If an external DHCP server is used to deploy machines, then a reserved IP range should be created to prevent the address namespace from being corrupted. For instance, address conflicts may occur if you set a machine’s IP assignment mode to ‘Auto assign’ in the context of an external DHCP server. See IP ranges to create such a range. It should correspond to the lease range of the external server.
You should not enable DHCP relays in MAAS without sufficient planning. In particular, MAAS does not provide the actual relay. It must be set up as an external service by the administrator. What MAAS does provide is the DHCP configuration that MAAS-managed DHCP requires in order to satisfy any client requests relayed from another VLAN.
To relay from one VLAN (source) to another VLAN (target):
Ensure the target VLAN has DHCP enabled.
Set up the external relay. This relay is set up independently from MAAS. See DHCP relay for software suggestions.
- To relay DHCP traffic for a VLAN (source) through another VLAN (target):
maas $PROFILE vlan update $FABRIC_ID $VLAN_VID_SRC relay_vlan=$VLAN_ID_TARGET
For example, to relay VLAN with vid 0 (on fabric-2) through VLAN with id 5002 :
maas $PROFILE vlan update 2 0 relay_van=5002
When MAAS manages DHCP, you customise it through the use of DHCP snippets. These are user-defined configuration options that can be applied either globally, per subnet, or per machine. You apply a global snippet to all VLANs, subnets, and machines. All three types end up in
/var/snap/maas/common/maas/dhcpd6.conf. Be aware that if you edit these files directly, you will need to
root, as there is no
maas user in the snap (all relevant files are owned by
root). For information on what options to use, refer to the
dhcpd.conf man page.
Modifications made directly to
dhcpd6.conf.template are not supported.
When you create a snippet, MAAS enables it by default.
To create a global snippet:
maas $PROFILE dhcpsnippets create name=$DHCP_SNIPPET_NAME \ value=$DHCP_CONFIG description=$DHCP_SNIPPET_DESCRIPTION \ global_snippet=true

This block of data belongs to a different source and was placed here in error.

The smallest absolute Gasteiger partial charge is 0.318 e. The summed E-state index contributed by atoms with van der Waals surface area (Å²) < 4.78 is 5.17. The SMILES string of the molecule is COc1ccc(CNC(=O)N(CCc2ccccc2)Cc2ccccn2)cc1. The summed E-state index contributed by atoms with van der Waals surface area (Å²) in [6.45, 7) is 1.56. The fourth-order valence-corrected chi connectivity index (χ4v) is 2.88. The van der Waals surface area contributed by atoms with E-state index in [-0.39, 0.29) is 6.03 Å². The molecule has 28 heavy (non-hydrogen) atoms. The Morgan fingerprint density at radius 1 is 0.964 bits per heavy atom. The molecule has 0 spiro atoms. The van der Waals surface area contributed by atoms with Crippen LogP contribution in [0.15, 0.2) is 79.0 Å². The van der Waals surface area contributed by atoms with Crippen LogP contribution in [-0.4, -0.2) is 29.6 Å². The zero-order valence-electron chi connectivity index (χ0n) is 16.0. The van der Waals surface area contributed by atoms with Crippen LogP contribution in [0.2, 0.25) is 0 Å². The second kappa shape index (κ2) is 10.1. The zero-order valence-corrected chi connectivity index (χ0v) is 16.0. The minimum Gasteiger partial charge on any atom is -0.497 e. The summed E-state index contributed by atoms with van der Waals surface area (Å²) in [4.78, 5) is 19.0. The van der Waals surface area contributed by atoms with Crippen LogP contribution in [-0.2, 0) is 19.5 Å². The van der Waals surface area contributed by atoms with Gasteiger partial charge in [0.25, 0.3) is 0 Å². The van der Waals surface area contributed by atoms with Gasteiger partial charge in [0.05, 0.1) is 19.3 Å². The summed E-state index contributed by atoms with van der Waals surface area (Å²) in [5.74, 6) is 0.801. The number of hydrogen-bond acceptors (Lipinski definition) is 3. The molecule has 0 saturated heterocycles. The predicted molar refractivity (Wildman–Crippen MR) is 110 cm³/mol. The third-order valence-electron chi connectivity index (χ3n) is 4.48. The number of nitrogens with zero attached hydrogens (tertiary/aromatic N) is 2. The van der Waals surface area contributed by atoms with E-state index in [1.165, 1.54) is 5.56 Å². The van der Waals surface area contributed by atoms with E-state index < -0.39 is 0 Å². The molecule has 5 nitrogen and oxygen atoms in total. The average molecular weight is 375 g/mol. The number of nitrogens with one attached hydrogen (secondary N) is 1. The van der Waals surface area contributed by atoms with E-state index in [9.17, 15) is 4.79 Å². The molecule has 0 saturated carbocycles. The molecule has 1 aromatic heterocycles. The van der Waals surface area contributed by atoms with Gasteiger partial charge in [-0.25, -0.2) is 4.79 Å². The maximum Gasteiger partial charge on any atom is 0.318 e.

To create a subnet snippet:
maas $PROFILE dhcpsnippets create name=$DHCP_SNIPPET_NAME \ value=$DHCP_CONFIG description=$DHCP_SNIPPET_DESCRIPTION \ subnet=$SUBNET_ID
You can also specify subnets in CIDR format.
To create a node snippet:
maas $PROFILE dhcpsnippets create name=$DHCP_SNIPPET_NAME \ value=$DHCP_CONFIG description=$DHCP_SNIPPET_DESCRIPTION \ node=$NODE_ID
You can also use a hostname instead of the node ID.
To list all snippets (and their characteristics) in the MAAS:
maas $PROFILE dhcpsnippets read
To list a specific snippet:
maas $PROFILE dhcpsnippet read id=$DHCP_SNIPPET_ID
The snippet name can also be used instead of its ID:
maas $PROFILE dhcpsnippet read name=$DHCP_SNIPPET_NAME
Update a snippet attribute:
maas $PROFILE dhcpsnippet update $DHCP_SNIPPET_ID <option=value>
You can also use a snippet name instead of its ID.
Enabling and disabling a snippet is considered a snippet update and is done via a boolean option (‘true’ or ‘false’). You can disable a snippet like this:
maas $PROFILE dhcpsnippet update $DHCP_SNIPPET_ID enabled=false
When you disable a snippet, MAAS removes the text you added to the dhcpd.conf file when you created the snippet.
To delete a snippet:
maas $PROFILE dhcpsnippet delete $DHCP_SNIPPET_ID
You can also use a snippet name in place of its ID.